PositiveUSA TodayA sweet, slender and simple exploration of positivity ... blissfully absent of pontification and full of self-deprecating humor.
RaveUSA TodayA rich sense of place and relentless feeling of dread permeate Attica Locke’s heartbreakingly resonant new novel about race and justice in America ... an emotionally dense and intricately detailed thriller, roiling with conflicting emotions steeped in this nation’s troubled past and present ... Bluebird, Bluebird is no simple morality tale. Far from it. It rises above 'left and right' and 'black and white' and follows the threads that inevitably bind us together, even as we rip them apart.
RaveUSA Today...Zinoman opens the door to a more thorough examination of Letterman’s collaborative (and often painfully remote) creative process with his staff and writers, particularly Merrill Markoe, the co-creator of Late Night with David Letterman, who also had a decade-long romantic relationship with the host. What emerges in fresh detail and with considerable access is a man in full pursuit of his dreams yet deeply troubled by some of the success that came with it.
RaveUSA Today...[a] dark, tender and oh-so-timely novel ... When the story approaches what seems to be a cataclysmic conclusion, K takes the measure of TV news and the current state of affairs: 'It may be true that there was a time in America when journalists sought clarity of circumstance and certainty of fact,; he says, 'but now, as I listened to speculation after speculation, each one more baseless than the last, I realized that the bread and butter of the modern newsman was opacity. When one has an endless succession of 24-hour news cycles to fill, the fewer known facts, the better.' Something most Americans can agree on.
RaveUSA Today...that’s the beauty of All Our Wrong Todays. It’s a timeless, if mind-bending, story about the journeys we take, populated by friends, family, lovers and others, that show us who we might be, could be — and maybe never should be — that eventually leads us to who we are. Only in Tom’s world, he has an opportunity nobody in our world is ever offered. He gets to choose. He gets to decide which version of himself, his family, his friends, his time and reality he prefers — a decision that not only impacts his life but the lives of billions of others born and unborn.
Chris Smith & Jon Stewart
PositiveUSA TodaySmith weaves an often artful, if occasionally unwieldy, combination of interviews, asides and segues with classic scripted moments from Stewart’s tenure ... It’s an insider's look, for sure, with all the protections and discomfort that affords. Friction and strife between Stewart, staffers, the network and guests are all mined and discussed in detail but with a polite patina that suggests even the most candid moments are a bit muted or get a friendly edit ... deftly recount[s] the way Stewart’s sensibilities, political realities (and unrealities), defining events like 9/11, advances in technology and changes in the television news landscape moved the show from spectator to player.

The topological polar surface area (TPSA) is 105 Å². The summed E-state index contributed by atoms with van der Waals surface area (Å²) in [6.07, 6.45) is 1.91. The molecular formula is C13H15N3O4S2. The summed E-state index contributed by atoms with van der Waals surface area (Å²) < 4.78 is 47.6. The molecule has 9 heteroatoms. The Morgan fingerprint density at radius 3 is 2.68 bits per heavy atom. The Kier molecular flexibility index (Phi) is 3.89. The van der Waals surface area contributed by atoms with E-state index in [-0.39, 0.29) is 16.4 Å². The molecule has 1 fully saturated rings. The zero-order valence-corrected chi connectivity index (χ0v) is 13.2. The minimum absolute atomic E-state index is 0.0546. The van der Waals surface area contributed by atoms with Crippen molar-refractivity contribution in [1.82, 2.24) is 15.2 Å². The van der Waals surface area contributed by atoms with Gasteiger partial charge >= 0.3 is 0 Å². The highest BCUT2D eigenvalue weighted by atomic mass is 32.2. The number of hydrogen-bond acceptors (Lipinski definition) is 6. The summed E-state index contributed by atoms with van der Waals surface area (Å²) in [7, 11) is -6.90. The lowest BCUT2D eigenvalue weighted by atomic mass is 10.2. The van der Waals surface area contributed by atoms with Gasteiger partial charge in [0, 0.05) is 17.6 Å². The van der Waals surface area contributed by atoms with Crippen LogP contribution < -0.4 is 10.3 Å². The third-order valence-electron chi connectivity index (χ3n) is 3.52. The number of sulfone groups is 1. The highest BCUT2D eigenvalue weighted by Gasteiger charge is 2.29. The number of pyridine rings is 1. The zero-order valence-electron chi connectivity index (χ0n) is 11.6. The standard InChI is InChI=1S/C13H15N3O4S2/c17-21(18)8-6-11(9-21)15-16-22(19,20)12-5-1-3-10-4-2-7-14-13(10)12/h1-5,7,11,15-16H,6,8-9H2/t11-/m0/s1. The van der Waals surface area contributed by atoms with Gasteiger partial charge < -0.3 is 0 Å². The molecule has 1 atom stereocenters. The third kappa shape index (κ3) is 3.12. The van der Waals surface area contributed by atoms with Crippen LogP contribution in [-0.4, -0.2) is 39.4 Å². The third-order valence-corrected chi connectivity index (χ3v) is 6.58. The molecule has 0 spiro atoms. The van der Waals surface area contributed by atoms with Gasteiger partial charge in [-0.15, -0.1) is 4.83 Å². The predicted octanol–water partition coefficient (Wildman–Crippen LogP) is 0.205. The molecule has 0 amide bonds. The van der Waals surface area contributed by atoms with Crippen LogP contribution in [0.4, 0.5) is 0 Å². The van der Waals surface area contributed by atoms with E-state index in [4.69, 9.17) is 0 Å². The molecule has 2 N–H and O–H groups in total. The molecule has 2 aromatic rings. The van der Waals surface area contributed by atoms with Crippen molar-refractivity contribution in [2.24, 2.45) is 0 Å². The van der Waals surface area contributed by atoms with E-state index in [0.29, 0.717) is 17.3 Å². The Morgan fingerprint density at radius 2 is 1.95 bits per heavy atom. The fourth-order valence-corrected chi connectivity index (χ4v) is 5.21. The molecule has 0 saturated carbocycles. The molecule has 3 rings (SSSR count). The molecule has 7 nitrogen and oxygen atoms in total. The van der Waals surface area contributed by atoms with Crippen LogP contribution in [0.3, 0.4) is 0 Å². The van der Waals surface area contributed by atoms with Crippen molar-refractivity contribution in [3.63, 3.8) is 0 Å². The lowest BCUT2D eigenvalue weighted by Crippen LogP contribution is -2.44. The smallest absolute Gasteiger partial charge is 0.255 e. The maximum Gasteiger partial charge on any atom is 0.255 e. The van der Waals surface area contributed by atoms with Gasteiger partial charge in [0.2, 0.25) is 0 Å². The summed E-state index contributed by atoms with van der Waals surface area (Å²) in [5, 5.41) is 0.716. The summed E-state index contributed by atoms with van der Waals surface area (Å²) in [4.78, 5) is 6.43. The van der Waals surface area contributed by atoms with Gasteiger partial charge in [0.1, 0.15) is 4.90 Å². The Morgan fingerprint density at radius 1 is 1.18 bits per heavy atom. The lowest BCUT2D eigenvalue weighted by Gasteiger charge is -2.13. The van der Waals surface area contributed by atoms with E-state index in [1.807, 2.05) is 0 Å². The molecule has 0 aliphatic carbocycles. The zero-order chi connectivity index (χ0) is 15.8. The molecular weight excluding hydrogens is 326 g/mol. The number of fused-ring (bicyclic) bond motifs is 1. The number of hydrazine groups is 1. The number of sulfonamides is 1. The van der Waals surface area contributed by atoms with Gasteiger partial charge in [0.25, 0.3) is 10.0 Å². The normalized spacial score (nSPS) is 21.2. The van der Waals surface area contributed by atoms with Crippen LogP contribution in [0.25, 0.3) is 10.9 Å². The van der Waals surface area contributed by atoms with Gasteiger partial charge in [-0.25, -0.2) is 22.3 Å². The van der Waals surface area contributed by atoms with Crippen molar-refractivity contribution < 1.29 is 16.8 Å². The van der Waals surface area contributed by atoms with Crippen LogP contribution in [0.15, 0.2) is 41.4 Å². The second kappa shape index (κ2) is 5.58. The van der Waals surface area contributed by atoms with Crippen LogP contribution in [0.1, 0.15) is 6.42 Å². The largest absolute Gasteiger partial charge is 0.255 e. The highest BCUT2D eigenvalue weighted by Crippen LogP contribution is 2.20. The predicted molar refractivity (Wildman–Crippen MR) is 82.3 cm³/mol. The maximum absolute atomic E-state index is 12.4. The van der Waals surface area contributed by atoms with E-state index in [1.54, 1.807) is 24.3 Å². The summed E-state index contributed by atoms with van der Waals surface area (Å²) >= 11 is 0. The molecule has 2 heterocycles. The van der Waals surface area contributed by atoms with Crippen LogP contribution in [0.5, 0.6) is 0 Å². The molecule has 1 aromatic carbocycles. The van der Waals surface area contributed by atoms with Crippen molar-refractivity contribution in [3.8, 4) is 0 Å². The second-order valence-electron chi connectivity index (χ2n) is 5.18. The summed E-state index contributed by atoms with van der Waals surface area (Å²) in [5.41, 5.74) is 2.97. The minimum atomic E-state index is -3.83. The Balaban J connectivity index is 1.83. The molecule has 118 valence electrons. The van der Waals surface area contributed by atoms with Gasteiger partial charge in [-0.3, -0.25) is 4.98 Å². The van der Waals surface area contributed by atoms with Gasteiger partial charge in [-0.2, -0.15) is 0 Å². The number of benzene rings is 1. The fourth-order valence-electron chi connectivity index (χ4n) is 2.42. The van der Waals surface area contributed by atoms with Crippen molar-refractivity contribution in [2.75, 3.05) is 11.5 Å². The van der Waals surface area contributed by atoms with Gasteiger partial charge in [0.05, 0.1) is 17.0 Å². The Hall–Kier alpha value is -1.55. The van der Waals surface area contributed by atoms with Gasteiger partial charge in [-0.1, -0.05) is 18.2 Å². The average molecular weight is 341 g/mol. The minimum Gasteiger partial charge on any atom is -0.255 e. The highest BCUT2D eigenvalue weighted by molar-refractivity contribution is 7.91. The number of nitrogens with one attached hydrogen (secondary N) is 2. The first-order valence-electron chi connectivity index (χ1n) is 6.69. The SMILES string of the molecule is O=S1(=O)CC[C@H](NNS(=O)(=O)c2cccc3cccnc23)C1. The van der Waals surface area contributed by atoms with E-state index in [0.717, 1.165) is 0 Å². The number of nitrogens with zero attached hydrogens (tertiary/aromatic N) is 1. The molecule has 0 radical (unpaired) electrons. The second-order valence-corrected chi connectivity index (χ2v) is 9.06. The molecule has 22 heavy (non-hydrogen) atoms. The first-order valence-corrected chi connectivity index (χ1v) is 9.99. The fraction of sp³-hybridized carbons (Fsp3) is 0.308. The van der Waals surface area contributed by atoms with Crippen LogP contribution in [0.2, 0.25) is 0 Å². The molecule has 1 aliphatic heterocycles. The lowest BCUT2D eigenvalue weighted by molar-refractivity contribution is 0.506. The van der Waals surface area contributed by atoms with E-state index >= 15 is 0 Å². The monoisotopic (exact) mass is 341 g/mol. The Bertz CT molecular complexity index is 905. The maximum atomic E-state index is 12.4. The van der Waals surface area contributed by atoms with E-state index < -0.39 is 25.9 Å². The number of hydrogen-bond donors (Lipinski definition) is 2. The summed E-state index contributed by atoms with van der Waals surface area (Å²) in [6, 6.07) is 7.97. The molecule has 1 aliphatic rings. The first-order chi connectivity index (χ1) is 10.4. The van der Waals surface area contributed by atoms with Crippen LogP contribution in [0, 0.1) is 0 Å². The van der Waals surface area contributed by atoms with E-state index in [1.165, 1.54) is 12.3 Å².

PositiveUSA TodayIt’s the author’s reaction to what he finds that gives the book its deeper resonance ... There’s a palpable sadness that runs through The Most Famous Writer Who Ever Lived. Some of it is the natural consequence of painful discovery, of finding out more about those closest to you than you might want to know, or should know — affairs, transgressions, betrayals and tragedies of every suit. And it’s in that part of the telling that you start to feel a shift, a greater empathy, a deeper appreciation for his grandfather by Shroder and a more enlightened view of himself.
MixedUSA TodayAnd McInerney certainly hasn’t lost his impressive ability to tell a story, though the novel does get a little doughy around the middle. But despite his talent, the nagging feeling persists throughout that, save Russell, deep down most of these characters are narcissistic, empty vessels. And, cultural sightseeing aside, that means we have no real reason to care.
Jennifer Keishin Armstrong
MixedUSA TodayThere’s nothing breathtakingly new here about Jerry (Jerry Seinfeld), Elaine (Julia Louis-Dreyfus), George (Jason Alexander) or Kramer (Michael Richards), the quartet of Seinfeld characters whose particularly pronounced, often obsessive-compulsive and sometimes borderline personalities defied the odds, altered the TV landscape and permeated pop culture as few others have. Having said that…Armstrong, a TV columnist who spent a decade at Entertainment Weekly, does an often charming job of deconstructing the groundbreaking creation of comedians Larry David and Jerry Seinfeld. When the book succeeds, it’s in the retelling, with its greatest contribution found in the behind-the-scenes conversations in the writers’ room. But Armstrong’s apparent need to justify the book’s title proves to be its weakest link.
MixedUSA TodayKinsley, Vanity Fair columnist and founder of Slate, doesn’t offer boomers much in the way of self-help in his new book, Old Age: A Beginner’s Guide. No, this is an exercise in generational self-assessment that falls tonally somewhere between What’s It All About, Alfie? and Is That All There Is?
PositiveUSA TodayThe subtle brilliance of this 'meditation on mortality,' which borrows its title from Eliot's The Waste Land, is its overarching conceit...Through research, interviews and a healthy dose of her own interpretative reading, Roiphe paints a series of revealing and intimate portraits of her subjects while pursuing her own very personal search for answers.